FT Reveals Orszag Resigns Over Inability To Persuade Summers And Obama Keynesianism Leads To SufferingSubmitted by Tyler Durden on 06/25/2010 15:08 -0400
As we speculated previously, the sudden and unprecedented departure of Peter Orszag, the day prior to the US Budget's formalization (which incidentally never happened as now the US will likely not have a 2010 budget at all, for fear of disclosing to most Americans just how broke the country is ahead of mid-terms) was due to Orszag's disagreement with the administration's, and particularly Larry Summer's, inability to fathom that reckless spending is a recipe for bankruptcy. As the FT reports: "Peter Orszag, Barack Obama’s budget director, resigned this week partly in frustration over his lack of success in persuading the Obama administration to tackle the fiscal deficit more aggressively, according to sources inside and outside the White House." And so, as any remaining voices of reason realize they are dealing with a group of deranged Keynesians, soon there will be nobody left in the administration who dares to oppose the destructive course upon which this country has so resolutely embarked, which ends in one of two ways: debt repudiation, or war. And with the only remaining economic "advisers" being the trio of Summers, Romer and Geithner, you know America will somehow hit both of these mutually exclusive targets.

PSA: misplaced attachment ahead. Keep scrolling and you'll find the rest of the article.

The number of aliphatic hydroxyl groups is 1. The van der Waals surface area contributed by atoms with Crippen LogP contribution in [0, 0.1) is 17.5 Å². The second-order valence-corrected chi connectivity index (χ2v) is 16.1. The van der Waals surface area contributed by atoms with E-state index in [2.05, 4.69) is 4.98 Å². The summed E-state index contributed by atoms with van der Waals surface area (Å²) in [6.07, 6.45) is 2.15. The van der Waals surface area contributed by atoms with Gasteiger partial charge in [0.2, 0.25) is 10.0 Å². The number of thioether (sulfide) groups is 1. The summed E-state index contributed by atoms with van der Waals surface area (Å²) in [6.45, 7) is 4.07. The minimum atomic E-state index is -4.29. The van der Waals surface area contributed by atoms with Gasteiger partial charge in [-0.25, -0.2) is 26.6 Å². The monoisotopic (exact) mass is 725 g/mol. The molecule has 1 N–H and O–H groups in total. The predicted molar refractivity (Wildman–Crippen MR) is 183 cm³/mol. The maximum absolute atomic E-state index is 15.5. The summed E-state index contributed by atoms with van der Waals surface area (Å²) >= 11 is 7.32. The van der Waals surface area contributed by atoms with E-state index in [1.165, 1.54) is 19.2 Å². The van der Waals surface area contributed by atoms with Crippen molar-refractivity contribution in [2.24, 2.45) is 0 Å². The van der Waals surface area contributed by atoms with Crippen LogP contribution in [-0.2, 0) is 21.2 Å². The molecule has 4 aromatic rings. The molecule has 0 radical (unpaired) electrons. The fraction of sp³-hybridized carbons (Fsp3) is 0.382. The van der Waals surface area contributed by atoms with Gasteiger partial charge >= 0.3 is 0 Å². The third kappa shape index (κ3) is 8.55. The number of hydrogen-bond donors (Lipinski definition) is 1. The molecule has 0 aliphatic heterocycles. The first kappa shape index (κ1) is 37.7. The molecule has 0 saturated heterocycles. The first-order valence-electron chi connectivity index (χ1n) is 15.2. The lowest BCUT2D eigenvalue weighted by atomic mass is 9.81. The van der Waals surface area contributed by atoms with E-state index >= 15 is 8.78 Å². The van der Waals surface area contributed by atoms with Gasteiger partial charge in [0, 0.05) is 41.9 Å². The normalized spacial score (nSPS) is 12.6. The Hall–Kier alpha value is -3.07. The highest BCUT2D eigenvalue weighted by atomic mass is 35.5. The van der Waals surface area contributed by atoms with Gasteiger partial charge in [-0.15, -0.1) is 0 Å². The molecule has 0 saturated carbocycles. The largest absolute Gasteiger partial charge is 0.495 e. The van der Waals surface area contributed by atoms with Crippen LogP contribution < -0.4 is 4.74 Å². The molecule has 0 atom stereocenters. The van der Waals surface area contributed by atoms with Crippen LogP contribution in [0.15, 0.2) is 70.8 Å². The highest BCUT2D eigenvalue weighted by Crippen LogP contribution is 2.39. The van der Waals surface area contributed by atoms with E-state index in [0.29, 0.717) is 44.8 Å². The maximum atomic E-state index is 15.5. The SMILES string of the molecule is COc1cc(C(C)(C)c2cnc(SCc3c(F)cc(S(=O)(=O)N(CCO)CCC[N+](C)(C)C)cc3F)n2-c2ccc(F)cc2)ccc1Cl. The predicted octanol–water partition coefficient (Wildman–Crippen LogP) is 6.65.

The Central bankers of the world continue to demonstrate just how they perceive the general population: as bunch of retarded morons, easily distracted, and fascinated by pictures, colors and gimmicks (almost makes us wonder why Amazon didn't go to the Fed to subsidize the losses it is incurring on the Kindle, instead of cutting its price by 30% to $189 - surely the Fed wants the entire middle class to wallow in its debt slavery, and spend every waking hour blissfully reading Whispernet downloaded soft-porn, instead of ruminating on the collapse of the American civilization). Whereas a month ago, the ECB issued a cartoon on price stability, as we disclosed in Keynes For Kindergarteners, today our own New York Fed confirms yet again that in the contest of stooping the lowest, it has no equal. The FRBNY has published a comic book, full of the misadventures of the infamous Darth Inflation. With such zingers as "By discouraging saving, inflation can harm the US economy. That's because the economy needs a supply of savings to provide the funds for people and business to borrow so that they can invest in the things that help the US economy grow" it is now clear that the entire FRBNY Board is comprised of lunatics, as apparently these people have not heard of ZIRP, QE, 0% interest on money markets and savings accounts, and must have Apple gizmos. Also, as Jon Hilsenrath will hopefully inform his audience with an at least 24 hour advance notice, the Fed is likely currently contemplating using its legislative branch (i.e., Congress) to pass laws allowing negative interest rates, and making hoarding of money and gold a felony.